| When a young vegetarian undergoes a carnivorous hazing ritual at vet school, an unbidden taste for meat begins to grow in her.
French horror goes Greek weirdwave in critical and less critical options, but manages to hold onto its Cronenbergian main theme. Although the master’s problematic is here limited to the fear of rampant womanhood, there are gory visual remains that survive and pair the allegory with a little help from the viewer’s goodwill.
Most of the hype around Raw seems to center on the film’s “extreme” content which is apparently causing people to faint while watching it. I don’t really understand this, sure, the film has plenty of gruesome, realistic gore effects, but it also refrains from covering the screen in viscera at all times. Instead the gore is used pretty sparsely, in its place director Julia Ducournau creates an oppressive atmosphere of dread through the use of sound, music and framing, leaving the viewer feeling crushed and helpless, braced for the worst, at all times.
Raw is never tacky or cheesy in its depiction of its terror. The film is a superb directorial debut for Julia Ducournau. She knows the medium well and employs a plethora of aesthetics to drive the terror home, mixing it with some subtle but hilarious black comedy. It is visually stunning, perfectly capturing isolation and imprisonment, and often skin-crawlingly uncomfortable to watch. She immediately establishes herself as being able to craft adept, didactic visual metaphors. Sometimes these metaphors become almost too laboured; there are moments when the film is crushingly unsubtle.
In Garance Marillier, Ducournau has found the perfect Justine. Her transformation arc is magnificent and her multi-layered performance is career-defining. I still cannot forget the scene of her jiving sexily in front of the mirror, becoming aware of herself sexually. She exudes an animalistic energy so thick and heavy, she fused the scenes together in absolute dread. Her eventual deflowering scene, coupled with the birth of her cannibalistic leanings, is presented in total nerve-wrecking literalness.
The cinematography by Ruben Impens is fluid and complicit in the sinister going-ons; it somehow manages to glide seamlessly to places we don’t want to go and see stuff that we don’t want to see. Jim Williams’s score, the main recurring and variated theme is exquisite, perfectly encapsulating the anguish and reckoning of loss of innocence, that innocence which is expressed in counterpoint earlier through lighter, acoustic themes.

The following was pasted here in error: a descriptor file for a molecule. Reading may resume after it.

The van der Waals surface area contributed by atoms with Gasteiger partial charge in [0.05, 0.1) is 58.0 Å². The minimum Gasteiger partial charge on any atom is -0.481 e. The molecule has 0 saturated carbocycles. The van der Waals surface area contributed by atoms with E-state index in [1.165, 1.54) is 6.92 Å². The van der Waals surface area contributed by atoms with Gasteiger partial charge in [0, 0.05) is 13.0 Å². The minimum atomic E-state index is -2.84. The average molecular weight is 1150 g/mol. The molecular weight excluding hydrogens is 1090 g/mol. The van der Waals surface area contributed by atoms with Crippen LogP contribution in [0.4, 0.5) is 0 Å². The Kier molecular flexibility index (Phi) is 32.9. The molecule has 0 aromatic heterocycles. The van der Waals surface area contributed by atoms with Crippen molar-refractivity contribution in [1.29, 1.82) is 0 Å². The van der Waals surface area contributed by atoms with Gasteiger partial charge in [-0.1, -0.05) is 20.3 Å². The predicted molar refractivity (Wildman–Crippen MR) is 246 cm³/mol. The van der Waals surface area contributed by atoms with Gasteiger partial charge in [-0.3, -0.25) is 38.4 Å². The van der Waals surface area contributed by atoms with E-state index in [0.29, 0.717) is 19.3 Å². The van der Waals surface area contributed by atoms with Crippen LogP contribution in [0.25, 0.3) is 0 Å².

Without going into spoilery details, it’s difficult to mind too much if the film sometimes crosses over into being overly obvious. The story blurs every time-defining aspect to an abstract dystopia and penetrates a human-animal relation in every aspect of every level of human transfiguration to its animal relevant. In the end, if there’s someone to blame, unfortunately, it is family. After all, it creates every bond to personality even though in order to be consumed: families eat each other alive.
Raw is one of the most exciting directorial debuts. A lurid, nasty psychological thriller that perfectly captures the loneliness of university and the brutality of the standards set upon women in society. It’s a tale of empowerment, both terrifying and acerbically funny, that establishes Ducournau as a director to keep a very close eye on.
‘Raw’ (Grave) gets an 8.5/10
PS. Due to all the reports about people fainting and vomiting at Cannes and Gothenburg, they actually handed out barfbags at my screening in Amsterdam
Shot on 35's Rating Sheet: 9.5 – 10.0: Excellent! 8.5 – 9.5: Fantastic, but with minor flaws 7.5 – 8.5: Great, but with issues 6.5 – 7.5: Okay, but with major issues 5.5 – 6.5: Had potential, but falls flat hard. 4.5 – 5.5: Disaster!
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